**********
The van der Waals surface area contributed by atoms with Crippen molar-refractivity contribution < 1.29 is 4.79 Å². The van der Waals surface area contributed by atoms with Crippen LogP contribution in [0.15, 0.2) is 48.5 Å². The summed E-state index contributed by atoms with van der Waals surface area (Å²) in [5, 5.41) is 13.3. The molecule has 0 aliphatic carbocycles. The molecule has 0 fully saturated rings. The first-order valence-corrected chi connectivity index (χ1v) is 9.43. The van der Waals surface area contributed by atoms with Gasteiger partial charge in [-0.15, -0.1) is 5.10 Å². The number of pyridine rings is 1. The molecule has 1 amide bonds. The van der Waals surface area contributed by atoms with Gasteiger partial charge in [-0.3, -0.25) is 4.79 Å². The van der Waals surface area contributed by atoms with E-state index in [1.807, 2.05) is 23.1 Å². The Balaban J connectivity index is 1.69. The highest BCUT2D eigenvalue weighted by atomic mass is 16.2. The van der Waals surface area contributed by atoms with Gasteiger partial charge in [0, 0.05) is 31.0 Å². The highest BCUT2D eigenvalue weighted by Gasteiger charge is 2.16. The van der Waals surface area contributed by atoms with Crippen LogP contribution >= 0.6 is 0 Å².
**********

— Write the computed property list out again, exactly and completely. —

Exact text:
The van der Waals surface area contributed by atoms with Crippen molar-refractivity contribution < 1.29 is 4.79 Å². The van der Waals surface area contributed by atoms with Crippen LogP contribution in [0.15, 0.2) is 48.5 Å². The summed E-state index contributed by atoms with van der Waals surface area (Å²) in [5, 5.41) is 13.3. The molecule has 0 aliphatic carbocycles. The molecule has 0 fully saturated rings. The first-order valence-corrected chi connectivity index (χ1v) is 9.43. The van der Waals surface area contributed by atoms with Gasteiger partial charge in [-0.15, -0.1) is 5.10 Å². The number of pyridine rings is 1. The molecule has 1 amide bonds. The van der Waals surface area contributed by atoms with Gasteiger partial charge in [-0.3, -0.25) is 4.79 Å². The van der Waals surface area contributed by atoms with E-state index in [1.807, 2.05) is 23.1 Å². The Balaban J connectivity index is 1.69. The highest BCUT2D eigenvalue weighted by atomic mass is 16.2. The van der Waals surface area contributed by atoms with Gasteiger partial charge in [0, 0.05) is 31.0 Å². The highest BCUT2D eigenvalue weighted by Gasteiger charge is 2.16. The van der Waals surface area contributed by atoms with Crippen LogP contribution >= 0.6 is 0 Å².